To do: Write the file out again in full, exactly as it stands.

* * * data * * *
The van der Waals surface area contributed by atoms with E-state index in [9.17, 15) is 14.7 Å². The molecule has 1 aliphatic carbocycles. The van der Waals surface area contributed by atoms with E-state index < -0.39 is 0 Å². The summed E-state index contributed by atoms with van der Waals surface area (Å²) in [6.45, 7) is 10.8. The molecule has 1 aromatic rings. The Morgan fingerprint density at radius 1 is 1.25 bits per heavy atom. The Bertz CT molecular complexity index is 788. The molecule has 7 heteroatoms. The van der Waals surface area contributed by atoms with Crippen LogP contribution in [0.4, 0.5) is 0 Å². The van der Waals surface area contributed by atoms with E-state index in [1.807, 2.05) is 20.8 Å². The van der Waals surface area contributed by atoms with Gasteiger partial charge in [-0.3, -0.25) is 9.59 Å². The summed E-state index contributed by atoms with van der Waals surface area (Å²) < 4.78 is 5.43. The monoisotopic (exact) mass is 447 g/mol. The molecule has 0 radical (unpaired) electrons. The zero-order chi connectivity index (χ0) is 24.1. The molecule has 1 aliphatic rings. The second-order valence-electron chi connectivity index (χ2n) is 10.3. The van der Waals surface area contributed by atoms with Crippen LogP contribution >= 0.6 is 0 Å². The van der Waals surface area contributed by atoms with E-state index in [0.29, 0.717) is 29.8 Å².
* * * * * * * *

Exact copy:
The van der Waals surface area contributed by atoms with E-state index in [9.17, 15) is 14.7 Å². The molecule has 1 aliphatic carbocycles. The van der Waals surface area contributed by atoms with E-state index < -0.39 is 0 Å². The summed E-state index contributed by atoms with van der Waals surface area (Å²) in [6.45, 7) is 10.8. The molecule has 1 aromatic rings. The Morgan fingerprint density at radius 1 is 1.25 bits per heavy atom. The Bertz CT molecular complexity index is 788. The molecule has 7 heteroatoms. The van der Waals surface area contributed by atoms with Crippen LogP contribution in [0.4, 0.5) is 0 Å². The van der Waals surface area contributed by atoms with E-state index in [1.807, 2.05) is 20.8 Å². The van der Waals surface area contributed by atoms with Gasteiger partial charge in [-0.3, -0.25) is 9.59 Å². The summed E-state index contributed by atoms with van der Waals surface area (Å²) < 4.78 is 5.43. The monoisotopic (exact) mass is 447 g/mol. The molecule has 0 radical (unpaired) electrons. The zero-order chi connectivity index (χ0) is 24.1. The molecule has 1 aliphatic rings. The second-order valence-electron chi connectivity index (χ2n) is 10.3. The van der Waals surface area contributed by atoms with Crippen LogP contribution >= 0.6 is 0 Å². The van der Waals surface area contributed by atoms with E-state index in [0.29, 0.717) is 29.8 Å².